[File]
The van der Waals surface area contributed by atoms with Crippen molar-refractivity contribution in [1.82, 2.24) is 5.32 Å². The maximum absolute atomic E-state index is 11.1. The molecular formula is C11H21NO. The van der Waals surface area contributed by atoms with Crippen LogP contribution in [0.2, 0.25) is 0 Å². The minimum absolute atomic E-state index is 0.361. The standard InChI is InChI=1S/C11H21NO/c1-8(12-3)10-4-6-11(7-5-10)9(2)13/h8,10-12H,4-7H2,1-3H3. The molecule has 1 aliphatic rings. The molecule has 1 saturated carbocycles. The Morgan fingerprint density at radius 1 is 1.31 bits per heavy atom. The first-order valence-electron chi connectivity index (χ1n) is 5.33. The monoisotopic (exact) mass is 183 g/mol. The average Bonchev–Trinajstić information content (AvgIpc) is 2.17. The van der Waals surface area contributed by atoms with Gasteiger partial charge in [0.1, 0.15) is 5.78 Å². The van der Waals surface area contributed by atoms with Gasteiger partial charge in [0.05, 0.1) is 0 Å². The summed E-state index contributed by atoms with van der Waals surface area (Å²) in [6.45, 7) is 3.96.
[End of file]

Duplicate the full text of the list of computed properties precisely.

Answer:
The van der Waals surface area contributed by atoms with Crippen molar-refractivity contribution in [1.82, 2.24) is 5.32 Å². The maximum absolute atomic E-state index is 11.1. The molecular formula is C11H21NO. The van der Waals surface area contributed by atoms with Crippen LogP contribution in [0.2, 0.25) is 0 Å². The minimum absolute atomic E-state index is 0.361. The standard InChI is InChI=1S/C11H21NO/c1-8(12-3)10-4-6-11(7-5-10)9(2)13/h8,10-12H,4-7H2,1-3H3. The molecule has 1 aliphatic rings. The molecule has 1 saturated carbocycles. The Morgan fingerprint density at radius 1 is 1.31 bits per heavy atom. The first-order valence-electron chi connectivity index (χ1n) is 5.33. The monoisotopic (exact) mass is 183 g/mol. The average Bonchev–Trinajstić information content (AvgIpc) is 2.17. The van der Waals surface area contributed by atoms with Gasteiger partial charge in [0.1, 0.15) is 5.78 Å². The van der Waals surface area contributed by atoms with Gasteiger partial charge in [0.05, 0.1) is 0 Å². The summed E-state index contributed by atoms with van der Waals surface area (Å²) in [6.45, 7) is 3.96.